Marketing During the COVID-19 Era
Now that states are starting to reopen and businesses are trying to get back to normal during COVID-19, marketing and the tone it takes is becoming more important than ever. COVID-19 is still a very serious issue and a polarizing one. This is why your marketing efforts need to take people’s feelings into account.
Multiple marketing agencies have already beat me to the punch when it comes to marketing advice during the COVID-19 crisis, so I thought it would be interesting to bring some of the best advice together in one blog post.
Think with Google points out that things seem to change every day so with a new context, comes a possible change in sentiment for your marketing campaign.
“We’re asking ourselves every day, ‘Is this creative or ad placement right for this moment and in this context?’ And when the answer is no, we pivot,” said the Think with Google post. “For instance, we’ve had an Android campaign running that referenced being ‘out and about.’ Was that OK in the U.S. market a few weeks ago? Sure. Today? Not so much.”
They say hindsight is 20/20, so use that hindsight to make sure that you’re doing things right and you continue to do things right moving forward.
Audit Your Content
One of the first things you want to do after reassessing your marketing campaign is to look at your old content and make sure that it achieves your new goals.
Big Commerce says then you can take it one step further, “…think about what kinds of content would be useful to your customers now, and if you have anything relevant you can update and re-release. There are some common threads running through the reactions to the COVID-19 crisis that can be served by content that’s not at all related to the virus. If you have articles on working from home, dealing with stress or anxiety, or how to entertain children stuck inside, for example, those may well become very valuable.”
The online marketing team at WordStream lists sensitivity as the top concern when it comes to writing copy.
According to WordStream, it’s better to be too serious than sorry.
“While it’s normally common and effective for brands to keep a conversational tone, it’s best to steer clear of using humor or wit to accomplish that right now. Even being overly casual can be off-putting. Your content may not be as colorful or aligned with your brand personality, but it’s far better to be more serious than you want to be than to be more sorry than you can express.”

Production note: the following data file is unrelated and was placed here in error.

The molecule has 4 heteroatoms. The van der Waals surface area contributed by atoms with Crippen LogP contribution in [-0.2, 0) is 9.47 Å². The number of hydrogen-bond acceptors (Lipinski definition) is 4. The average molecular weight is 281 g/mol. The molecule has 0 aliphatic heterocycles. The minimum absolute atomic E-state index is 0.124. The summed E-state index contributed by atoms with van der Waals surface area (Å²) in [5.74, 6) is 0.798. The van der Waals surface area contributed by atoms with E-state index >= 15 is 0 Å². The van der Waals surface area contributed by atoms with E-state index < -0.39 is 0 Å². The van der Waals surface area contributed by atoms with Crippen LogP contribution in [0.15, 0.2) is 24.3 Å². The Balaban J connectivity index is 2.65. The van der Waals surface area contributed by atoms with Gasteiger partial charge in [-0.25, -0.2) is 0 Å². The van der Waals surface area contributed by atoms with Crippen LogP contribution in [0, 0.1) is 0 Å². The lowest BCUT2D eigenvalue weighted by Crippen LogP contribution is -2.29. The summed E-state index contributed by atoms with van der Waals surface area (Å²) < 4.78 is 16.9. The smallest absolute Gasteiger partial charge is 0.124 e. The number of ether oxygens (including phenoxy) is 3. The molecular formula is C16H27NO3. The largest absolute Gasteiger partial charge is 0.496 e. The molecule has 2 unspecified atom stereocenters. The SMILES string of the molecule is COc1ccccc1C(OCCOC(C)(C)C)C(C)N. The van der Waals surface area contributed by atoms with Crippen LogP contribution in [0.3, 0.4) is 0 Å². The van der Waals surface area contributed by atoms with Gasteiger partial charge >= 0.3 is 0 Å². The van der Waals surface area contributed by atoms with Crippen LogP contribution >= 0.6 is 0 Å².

Another key to sensitivity is word selection. Avoid phrases that have to do with health, such as “Breathe new life into your wardrobe” or “A pulse check on the community”. “A killer deal” is also a no-no. Avoid words like “infectious”, “contagious” and “viral” because they may be off-putting.
Prepare for the New Normal
An article in Entrepreneur suggests that consumer businesses should accept and be prepared for the new normal.
“Some scientists are predicting that some form of social distancing may need to happen until 2022. That’s a long time to put any type of marketing on hold,” wrote Andrew Reid in the article. “A more important consideration is the fact that the pandemic will have a long-term effect on the psyche and outlook of consumers. In our own COVID-19 study, 86% of Americans and 81% of Canadians agreed that the crisis will create a new normal and have a lasting impact on society.”
In other words, stop saying it will get better and start thinking about what you can do to accommodate this new way of thinking. Even if government officials give the all-clear for everything to go back to normal, it doesn’t mean all of your customers will want things to go back to the way they were before COVID-19.
Help Others Selflessly
Blogger Neil Patel says now is a great time to give selflessly, especially if you have a skill or service that you can share with others. Patel says he offers more of the premium features on his Ubersuggest platform for free because he knows that people need it.
He says if you have a skill, you could offer educational training. Millions of Americans are currently out of work and many of them are looking to learn new skills to help them get further ahead in the job market.
Just because you don’t have a tangible good to offer, does not mean that you cannot offer something to others. People tend to remember businesses that help them along the way, especially when they’re struggling.
Navigating this new normal is going to be tough, but I do not doubt that if you continue to stay educated and informed, your marketing efforts will eventually pay off.
Written by Erika Towne